Sam Gilliam: Red Stanza, 1969
139.1 x 300.7 x 4.8 cm
A revolutionary figure in postwar American art, Sam Gilliam helped define the Washington Color School in the mid-1960s and pushed Color Field painting to its extremes. Gilliam utilized the tenets of hard-edge geometric painting as starting points for a series of formal experiments that would soon lead to subsequent breakthroughs in contemporary painting. Gilliam's hard edge geometric abstractions from the mid-60's are widely considered his first mature works. While executed using the same Magna acrylic resin paints preferred by many of his Washington-based peers during this period, these works display a subtle sense of color and texture, and show Gilliam beginning to gradually diverge from the strict parameters of what was understood as Color Field painting. In other works, hard edges start to give way to a more organic interaction of pigments––diagonal stripes and triangular forms divide areas of raw canvas but also blend into one another. No longer wholly reliant on what Kenneth Noland described as a "one-shot" process of pre-conceived design, these paintings show Gilliam developing a freer method of composition.
Sam Gilliamʼs beveled-edge stain paintings from the late 1960s and early 1970s mark one of the signal formal innovations in postwar American abstraction. In 1967, preparing for his first solo museum exhibition at the Phillips Collection in Washington, D.C., Gilliam started radically experimenting with the application of his acrylic paint and its material support. Breaking from his previous hard-edge paintings, as well as the flatness and pure opticality of his local Color School peers, he began crumpling and folding his canvases while staining and splattering them with paint. In the resulting brushless abstractions, colors bleed together and overlap in chance encounters, forms mirror each other rhythmically over structuring creases, and the picture plane becomes as much evidence of a sculptural process as a visual field of Gilliamʼs characteristically bold palette. As if to further emphasize the physicality of these images and their hand wrought development, Gilliam started stretching the finished canvases over a frame with beveled contours. Each installed work appears at once to slope into the surrounding wall and burst forth from it, foregrounding the painting as an object in space with an active relationship to its site. Early beveled-edge paintings like Red Stanza are important precursors for the iconic drape paintings Gilliam would begin to create soon afterward, and a prime example of his treatment of painting as an installation-based, if not also social phenomenon. Representing pioneering steps in expanding the medium's sculptural and architectural potential, Gilliamʼs beveled-edge paintings are a powerful and prescient antecedent for recent non-representational and non-objective art.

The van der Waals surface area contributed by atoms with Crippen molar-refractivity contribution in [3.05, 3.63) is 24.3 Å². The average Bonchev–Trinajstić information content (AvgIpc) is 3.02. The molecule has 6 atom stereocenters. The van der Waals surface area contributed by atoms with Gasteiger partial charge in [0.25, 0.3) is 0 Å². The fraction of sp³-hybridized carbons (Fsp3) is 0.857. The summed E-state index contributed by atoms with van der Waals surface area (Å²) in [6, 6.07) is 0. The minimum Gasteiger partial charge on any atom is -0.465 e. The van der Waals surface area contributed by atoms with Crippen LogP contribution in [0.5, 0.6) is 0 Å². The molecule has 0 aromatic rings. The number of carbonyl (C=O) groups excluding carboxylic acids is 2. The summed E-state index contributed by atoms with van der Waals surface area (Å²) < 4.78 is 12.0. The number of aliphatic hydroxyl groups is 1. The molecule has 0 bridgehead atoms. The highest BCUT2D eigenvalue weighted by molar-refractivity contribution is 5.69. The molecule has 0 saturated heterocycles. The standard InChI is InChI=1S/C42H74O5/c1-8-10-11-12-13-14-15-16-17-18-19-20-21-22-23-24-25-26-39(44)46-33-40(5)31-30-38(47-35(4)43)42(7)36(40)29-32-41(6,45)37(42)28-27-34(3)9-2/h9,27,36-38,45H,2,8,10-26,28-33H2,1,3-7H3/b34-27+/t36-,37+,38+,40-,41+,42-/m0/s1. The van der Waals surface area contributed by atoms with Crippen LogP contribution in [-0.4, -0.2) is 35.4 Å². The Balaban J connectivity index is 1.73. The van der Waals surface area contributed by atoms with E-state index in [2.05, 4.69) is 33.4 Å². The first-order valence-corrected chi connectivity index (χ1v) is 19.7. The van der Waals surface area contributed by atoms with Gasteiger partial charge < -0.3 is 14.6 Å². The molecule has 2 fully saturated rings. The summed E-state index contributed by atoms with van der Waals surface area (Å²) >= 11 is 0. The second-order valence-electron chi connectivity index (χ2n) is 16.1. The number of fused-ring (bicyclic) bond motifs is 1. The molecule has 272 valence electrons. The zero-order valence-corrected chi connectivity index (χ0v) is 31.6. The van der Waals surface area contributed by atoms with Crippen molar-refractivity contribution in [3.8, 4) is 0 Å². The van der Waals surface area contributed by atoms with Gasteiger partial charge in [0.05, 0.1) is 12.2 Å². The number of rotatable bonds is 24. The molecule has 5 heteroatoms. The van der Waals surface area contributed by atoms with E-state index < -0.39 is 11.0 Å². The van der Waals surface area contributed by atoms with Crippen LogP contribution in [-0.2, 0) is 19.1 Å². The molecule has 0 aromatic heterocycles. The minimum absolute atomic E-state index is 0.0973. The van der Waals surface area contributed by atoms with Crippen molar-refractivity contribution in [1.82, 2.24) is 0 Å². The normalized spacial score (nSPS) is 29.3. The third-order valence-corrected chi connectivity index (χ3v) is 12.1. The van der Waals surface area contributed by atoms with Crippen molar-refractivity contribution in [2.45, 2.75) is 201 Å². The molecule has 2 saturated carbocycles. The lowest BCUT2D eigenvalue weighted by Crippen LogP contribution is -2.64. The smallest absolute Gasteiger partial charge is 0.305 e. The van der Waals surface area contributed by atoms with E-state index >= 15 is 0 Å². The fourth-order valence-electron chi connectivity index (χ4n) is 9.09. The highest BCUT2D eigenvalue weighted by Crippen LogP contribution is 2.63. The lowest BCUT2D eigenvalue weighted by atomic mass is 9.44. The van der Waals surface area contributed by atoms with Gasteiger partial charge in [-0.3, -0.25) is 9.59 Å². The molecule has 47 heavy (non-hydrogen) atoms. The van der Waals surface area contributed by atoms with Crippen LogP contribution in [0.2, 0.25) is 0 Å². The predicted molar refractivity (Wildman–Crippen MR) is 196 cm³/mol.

Sam Gilliam: Red Stanza, 1969